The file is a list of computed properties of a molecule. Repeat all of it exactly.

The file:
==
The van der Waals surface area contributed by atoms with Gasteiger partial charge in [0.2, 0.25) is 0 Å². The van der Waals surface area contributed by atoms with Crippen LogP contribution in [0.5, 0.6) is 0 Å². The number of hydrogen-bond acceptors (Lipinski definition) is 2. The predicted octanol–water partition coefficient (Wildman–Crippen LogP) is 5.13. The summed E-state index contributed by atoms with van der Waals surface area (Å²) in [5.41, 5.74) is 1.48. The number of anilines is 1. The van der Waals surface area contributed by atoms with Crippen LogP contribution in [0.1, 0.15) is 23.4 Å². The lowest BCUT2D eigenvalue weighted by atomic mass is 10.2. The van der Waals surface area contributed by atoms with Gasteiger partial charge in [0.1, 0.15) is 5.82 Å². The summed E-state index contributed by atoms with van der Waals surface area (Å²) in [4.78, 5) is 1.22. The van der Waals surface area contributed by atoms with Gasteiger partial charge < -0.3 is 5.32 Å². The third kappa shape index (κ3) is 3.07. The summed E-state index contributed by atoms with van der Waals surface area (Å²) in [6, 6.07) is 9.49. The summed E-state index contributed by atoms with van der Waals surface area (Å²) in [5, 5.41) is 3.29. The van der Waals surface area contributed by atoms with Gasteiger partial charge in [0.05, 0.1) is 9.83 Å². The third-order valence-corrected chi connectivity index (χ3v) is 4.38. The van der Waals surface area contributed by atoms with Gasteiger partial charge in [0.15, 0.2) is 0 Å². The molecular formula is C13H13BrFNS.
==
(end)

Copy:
The van der Waals surface area contributed by atoms with Gasteiger partial charge in [0.2, 0.25) is 0 Å². The van der Waals surface area contributed by atoms with Crippen LogP contribution in [0.5, 0.6) is 0 Å². The number of hydrogen-bond acceptors (Lipinski definition) is 2. The predicted octanol–water partition coefficient (Wildman–Crippen LogP) is 5.13. The summed E-state index contributed by atoms with van der Waals surface area (Å²) in [5.41, 5.74) is 1.48. The number of anilines is 1. The van der Waals surface area contributed by atoms with Crippen LogP contribution in [0.1, 0.15) is 23.4 Å². The lowest BCUT2D eigenvalue weighted by atomic mass is 10.2. The van der Waals surface area contributed by atoms with Gasteiger partial charge in [0.1, 0.15) is 5.82 Å². The summed E-state index contributed by atoms with van der Waals surface area (Å²) in [4.78, 5) is 1.22. The van der Waals surface area contributed by atoms with Gasteiger partial charge < -0.3 is 5.32 Å². The third kappa shape index (κ3) is 3.07. The summed E-state index contributed by atoms with van der Waals surface area (Å²) in [6, 6.07) is 9.49. The summed E-state index contributed by atoms with van der Waals surface area (Å²) in [5, 5.41) is 3.29. The van der Waals surface area contributed by atoms with Gasteiger partial charge in [0.05, 0.1) is 9.83 Å². The third-order valence-corrected chi connectivity index (χ3v) is 4.38. The van der Waals surface area contributed by atoms with Gasteiger partial charge in [0.15, 0.2) is 0 Å². The molecular formula is C13H13BrFNS.